Taken together, these results paint a troubling picture, as they suggest that even in a state which requires this type of training for first responders, 23 percent are not receiving this training at all, and almost half of those who do receive training do not experience it as being effective.
The evident conclusion is to better train police both formally, and when encountering someone on the spectrum. If we autistics represent 2% of the population and are more likely to have encounters with police, training to be able to handle what is something in the range of 1/20 of their encounters should be important.
Spectrum News reached similar conclusions. They went more in-depth talking about specific training programs.
Of the 18 large U.S. police departments that responded to Spectrum’s queries — including some in Florida and New Jersey —15 say they offer some form of autism-specific training, but these programs vary considerably. For instance, the New York City Police Department, which employs more than 36,000 uniformed officers, says every in-service officer receives training each year to help them recognize autism traits. In Harris County, Texas — which includes the city of Houston — all 2,249 sworn officers are required to attend a one- to three-hour presentation on signs of autism. The training also includes response strategies: Be patient, speak calmly and don’t touch the person or stop their repetitive motions unless it’s necessary for safety reasons. The representatives of three departments in New York, Georgia and Arizona told Spectrum these tactics are woven into basic training or broader crisis-intervention courses. […]
Training for autism is particularly complicated because of the condition’s heterogeneity. “We can’t teach police, ‘Well, because you interacted or saw this video about this one person with this presentation of autism, now you know autism and you’d be able to spot it anywhere,’” says Yona Lunsky, professor of psychiatry at the University of Toronto. Lunsky led the Canadian study linking aggression and police contact in people with autism. She says researchers need to continue to study these interactions and encourage police departments to be vigilant about training.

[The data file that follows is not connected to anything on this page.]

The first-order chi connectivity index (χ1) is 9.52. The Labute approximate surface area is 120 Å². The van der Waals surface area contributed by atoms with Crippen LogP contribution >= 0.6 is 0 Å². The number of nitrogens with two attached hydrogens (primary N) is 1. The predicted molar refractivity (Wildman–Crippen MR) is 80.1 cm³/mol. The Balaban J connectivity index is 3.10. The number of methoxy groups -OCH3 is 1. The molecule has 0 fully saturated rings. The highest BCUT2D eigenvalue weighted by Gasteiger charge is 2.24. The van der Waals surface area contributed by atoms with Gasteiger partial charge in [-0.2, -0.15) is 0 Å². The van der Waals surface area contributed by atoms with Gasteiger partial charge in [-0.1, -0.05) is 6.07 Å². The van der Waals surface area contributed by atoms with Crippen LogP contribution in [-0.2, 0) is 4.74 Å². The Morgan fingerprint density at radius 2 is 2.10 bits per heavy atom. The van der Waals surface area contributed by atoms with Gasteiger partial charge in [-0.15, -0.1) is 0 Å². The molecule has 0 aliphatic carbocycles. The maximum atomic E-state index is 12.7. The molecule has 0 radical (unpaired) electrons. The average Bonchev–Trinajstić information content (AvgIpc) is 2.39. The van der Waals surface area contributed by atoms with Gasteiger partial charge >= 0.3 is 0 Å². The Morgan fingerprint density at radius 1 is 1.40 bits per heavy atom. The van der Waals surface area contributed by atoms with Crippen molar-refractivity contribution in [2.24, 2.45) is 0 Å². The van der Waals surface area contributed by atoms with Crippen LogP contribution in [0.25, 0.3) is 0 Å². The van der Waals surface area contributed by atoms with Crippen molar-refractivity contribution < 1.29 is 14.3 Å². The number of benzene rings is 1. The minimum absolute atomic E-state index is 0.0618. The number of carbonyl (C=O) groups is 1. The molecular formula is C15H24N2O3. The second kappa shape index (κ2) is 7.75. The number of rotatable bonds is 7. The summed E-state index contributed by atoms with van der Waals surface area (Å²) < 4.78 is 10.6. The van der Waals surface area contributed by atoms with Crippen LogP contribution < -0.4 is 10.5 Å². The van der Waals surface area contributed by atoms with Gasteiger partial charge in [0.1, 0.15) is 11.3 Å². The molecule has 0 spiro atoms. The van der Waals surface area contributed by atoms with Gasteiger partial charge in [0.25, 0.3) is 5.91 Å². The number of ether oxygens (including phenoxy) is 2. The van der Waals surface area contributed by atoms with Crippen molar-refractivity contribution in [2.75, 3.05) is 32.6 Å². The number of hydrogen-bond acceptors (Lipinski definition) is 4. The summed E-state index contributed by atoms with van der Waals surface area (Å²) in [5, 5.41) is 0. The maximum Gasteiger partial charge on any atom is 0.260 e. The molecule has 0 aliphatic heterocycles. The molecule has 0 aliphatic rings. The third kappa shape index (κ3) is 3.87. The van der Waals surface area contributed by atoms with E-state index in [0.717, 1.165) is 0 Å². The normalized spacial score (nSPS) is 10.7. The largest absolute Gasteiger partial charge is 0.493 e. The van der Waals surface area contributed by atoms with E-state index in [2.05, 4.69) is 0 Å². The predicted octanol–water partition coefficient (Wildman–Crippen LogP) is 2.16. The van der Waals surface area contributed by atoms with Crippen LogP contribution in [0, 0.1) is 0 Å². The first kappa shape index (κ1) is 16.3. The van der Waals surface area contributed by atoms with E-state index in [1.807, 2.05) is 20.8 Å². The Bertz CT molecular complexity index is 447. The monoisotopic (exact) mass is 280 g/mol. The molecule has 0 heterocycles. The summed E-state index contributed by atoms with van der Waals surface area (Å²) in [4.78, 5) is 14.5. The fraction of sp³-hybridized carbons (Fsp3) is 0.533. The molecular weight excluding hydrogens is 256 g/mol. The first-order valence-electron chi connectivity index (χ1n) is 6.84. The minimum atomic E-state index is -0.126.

There is a lot more over there.
There are two moral issues here. One is discrimination and the other is innocent until proven guilty or reasonable use of force.
As Christians, we should be against all forms of discrimination. We can initially think of discrimination just as treating people differently based on what type of person they are. This is not always treating people all the same. For example, I assume a different understanding of money from a toddler and an adult. It would be good if everyone knew how to deal with conditions like autism. Nonetheless, police have a special duty to be able to recognize and adapt to different conditions. If they don’t recognize, they easily assume things like lacking eye contact are suspicious rather than just autistic, which is discrimination.
On the second issue, I think there is an issue of easy misinterpretation of autistic actions that can lead police to presume guilt or use excessive force. These are both unethical as they go against human dignity.
Hopefully, we can keep educating the police so such problems are overcome.